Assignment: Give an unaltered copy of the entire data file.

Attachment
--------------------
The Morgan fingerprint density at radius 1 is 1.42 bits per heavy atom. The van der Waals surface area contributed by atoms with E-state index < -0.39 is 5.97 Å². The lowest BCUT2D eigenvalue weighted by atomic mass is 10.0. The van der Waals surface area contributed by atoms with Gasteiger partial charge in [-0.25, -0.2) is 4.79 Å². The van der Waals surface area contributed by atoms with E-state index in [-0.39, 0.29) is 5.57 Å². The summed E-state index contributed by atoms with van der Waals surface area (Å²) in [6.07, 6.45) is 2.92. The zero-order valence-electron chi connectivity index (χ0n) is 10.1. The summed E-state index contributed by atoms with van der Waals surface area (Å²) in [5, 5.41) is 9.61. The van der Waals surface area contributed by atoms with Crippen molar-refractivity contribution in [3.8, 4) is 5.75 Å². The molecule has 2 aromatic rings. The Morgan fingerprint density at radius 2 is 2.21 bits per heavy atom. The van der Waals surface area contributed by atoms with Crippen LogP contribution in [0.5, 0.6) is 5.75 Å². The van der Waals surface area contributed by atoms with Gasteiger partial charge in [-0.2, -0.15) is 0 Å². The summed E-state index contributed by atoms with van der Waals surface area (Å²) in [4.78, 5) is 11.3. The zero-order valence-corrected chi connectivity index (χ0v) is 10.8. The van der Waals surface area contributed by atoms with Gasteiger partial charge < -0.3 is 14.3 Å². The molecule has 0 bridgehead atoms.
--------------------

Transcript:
The Morgan fingerprint density at radius 1 is 1.42 bits per heavy atom. The van der Waals surface area contributed by atoms with E-state index < -0.39 is 5.97 Å². The lowest BCUT2D eigenvalue weighted by atomic mass is 10.0. The van der Waals surface area contributed by atoms with Gasteiger partial charge in [-0.25, -0.2) is 4.79 Å². The van der Waals surface area contributed by atoms with E-state index in [-0.39, 0.29) is 5.57 Å². The summed E-state index contributed by atoms with van der Waals surface area (Å²) in [6.07, 6.45) is 2.92. The zero-order valence-electron chi connectivity index (χ0n) is 10.1. The summed E-state index contributed by atoms with van der Waals surface area (Å²) in [5, 5.41) is 9.61. The van der Waals surface area contributed by atoms with Crippen molar-refractivity contribution in [3.8, 4) is 5.75 Å². The molecule has 2 aromatic rings. The Morgan fingerprint density at radius 2 is 2.21 bits per heavy atom. The van der Waals surface area contributed by atoms with Crippen LogP contribution in [0.5, 0.6) is 5.75 Å². The van der Waals surface area contributed by atoms with Gasteiger partial charge in [-0.2, -0.15) is 0 Å². The summed E-state index contributed by atoms with van der Waals surface area (Å²) in [4.78, 5) is 11.3. The zero-order valence-corrected chi connectivity index (χ0v) is 10.8. The van der Waals surface area contributed by atoms with Gasteiger partial charge < -0.3 is 14.3 Å². The molecule has 0 bridgehead atoms.